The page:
9.5 STATIC CONDUCTIVITY
Little synchronous rubber or urethane belts can generate an electrical charge while operating on a drive. Elements such as for example humidity and operating speed impact the potential of the charge. If established to become a problem, rubber belts could be stated in a conductive building to dissipate the charge in to the pulleys, and to ground. This prevents the accumulation of electrical charges that might be detrimental to materials handling processes or sensitive consumer electronics. It also significantly reduces the prospect of arcing or sparking in flammable conditions. Urethane belts can’t be stated in a conductive building.
RMA has outlined standards for conductive belts in their bulletin IP-3-3. Unless normally specified, a static conductive construction for rubber belts can be on a made-to-purchase basis. Unless normally specified, conductive belts will be built to yield a resistance of 300,000 ohms or much less, when new.
non-conductive belt constructions are also available for rubber belts. These belts are generally built specifically to the customers conductivity requirements. They are usually found in applications where one shaft should be electrically isolated from the other. It is important to note that a static conductive belt cannot dissipate an electrical charge through plastic pulleys. At least one metallic pulley in a drive is necessary for the charge to end up being dissipated to surface. A grounding brush or related device could also be used to dissipate electric charges.
Urethane timing belts aren’t static conductive and cannot be built in a special conductive construction. Particular conductive rubber belts should be utilized when the existence of an electrical charge is a concern.
9.6 OPERATING ENVIRONMENTS
Synchronous drives are ideal for use in a wide variety of environments. Special considerations could be necessary, however, depending on the application.
Dust: Dusty environments do not generally present serious complications to synchronous drives so long as the particles are good and dry out. Particulate matter will, however, act as an abrasive producing a higher rate of belt and pulley use. Damp or sticky particulate matter deposited and loaded into pulley grooves can cause belt tension to increase significantly. This increased stress can impact shafting, bearings, and framework. Electrical charges within a get system can sometimes catch the attention of particulate matter.
Debris: Debris ought to be prevented from falling into any synchronous belt drive. Particles captured in the get is generally either pressured through the belt or outcomes in stalling of the machine. In any case, serious damage takes place to the belt and related travel hardware.
Drinking water: Light and occasional contact with drinking water (occasional clean downs) shouldn’t seriously influence synchronous belts. Prolonged contact (constant spray or submersion) results in significantly reduced tensile strength in fiberglass belts, and potential size variation in aramid belts. Prolonged contact with water also causes rubber compounds to swell, although significantly less than with oil get in touch with. Internal belt adhesion systems are also steadily broken down with the presence of water. Additives to water, such as for example lubricants, chlorine, anticorrosives, etc. can have a far more detrimental influence on the belts than pure water. Urethane timing belts also suffer from drinking water contamination. Polyester tensile cord shrinks significantly and experiences loss of tensile power in the existence of water. Aramid tensile cord maintains its strength pretty well, but experiences duration variation. Urethane swells a lot more than neoprene in the presence of water. This swelling can increase belt tension significantly, causing belt and related hardware problems.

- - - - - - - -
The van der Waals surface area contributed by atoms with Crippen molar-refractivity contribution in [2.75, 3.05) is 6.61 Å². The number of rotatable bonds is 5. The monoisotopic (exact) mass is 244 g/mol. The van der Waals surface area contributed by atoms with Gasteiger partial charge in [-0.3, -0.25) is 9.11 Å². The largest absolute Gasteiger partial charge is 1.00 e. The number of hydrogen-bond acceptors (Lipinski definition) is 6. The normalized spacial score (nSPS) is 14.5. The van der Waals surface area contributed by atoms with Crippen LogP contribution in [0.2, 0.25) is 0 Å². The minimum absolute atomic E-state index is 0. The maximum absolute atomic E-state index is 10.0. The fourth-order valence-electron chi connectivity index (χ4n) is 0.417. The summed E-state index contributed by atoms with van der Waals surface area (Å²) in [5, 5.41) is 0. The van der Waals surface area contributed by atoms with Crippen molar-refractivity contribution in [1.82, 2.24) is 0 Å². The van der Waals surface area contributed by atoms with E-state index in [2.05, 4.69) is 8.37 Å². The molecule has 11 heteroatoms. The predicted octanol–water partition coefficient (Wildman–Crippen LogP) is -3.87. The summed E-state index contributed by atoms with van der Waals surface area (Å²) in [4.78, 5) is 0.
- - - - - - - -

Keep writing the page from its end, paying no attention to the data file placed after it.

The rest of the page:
Oil: Light connection with oils on an occasional basis will not generally harm synchronous belts. Prolonged connection with essential oil or lubricants, either directly or airborne, outcomes in considerably reduced belt service existence. Lubricants trigger the rubber compound to swell, breakdown internal adhesion systems, and decrease belt tensile power. While alternate rubber substances may provide some marginal improvement in durability, it is best to prevent essential oil from contacting synchronous belts.
Ozone: The existence of ozone can be detrimental to the substances found in rubber synchronous belts. Ozone degrades belt materials in much the same way as extreme environmental temps. Although the rubber components found in synchronous belts are compounded to withstand the consequences of ozone, eventually chemical breakdown occurs and they become hard and brittle and begin cracking. The amount of degradation depends upon the ozone focus and duration of publicity. For good efficiency of rubber belts, the next concentration levels should not be exceeded: (parts per hundred million)
Standard Construction: 100 pphm
Nonmarking Construction: 20 pphm
Conductive Construction: 75 pphm
Low Temperatures Construction: 20 pphm
Radiation: Exposure to gamma radiation could be detrimental to the substances found in rubber and urethane synchronous belts. Radiation degrades belt materials quite similar way extreme environmental temps do. The quantity of degradation is dependent upon the intensity of radiation and the publicity time. For good belt performance, the following exposure levels shouldn’t be exceeded:
Standard Construction: 108 rads
Nonm arking Structure: 104 rads
Conductive Construction: 106 rads
Low Temperatures Construction: 104 rads
Dust Era: Rubber synchronous belts are known to generate little quantities of fine dust, as a natural consequence of their operation. The number of dust is normally higher for brand-new belts, because they run in. The time period for run directly into occur depends upon the belt and pulley size, loading and quickness. Factors such as for example pulley surface surface finish, operating speeds, set up stress, and alignment influence the amount of dust generated.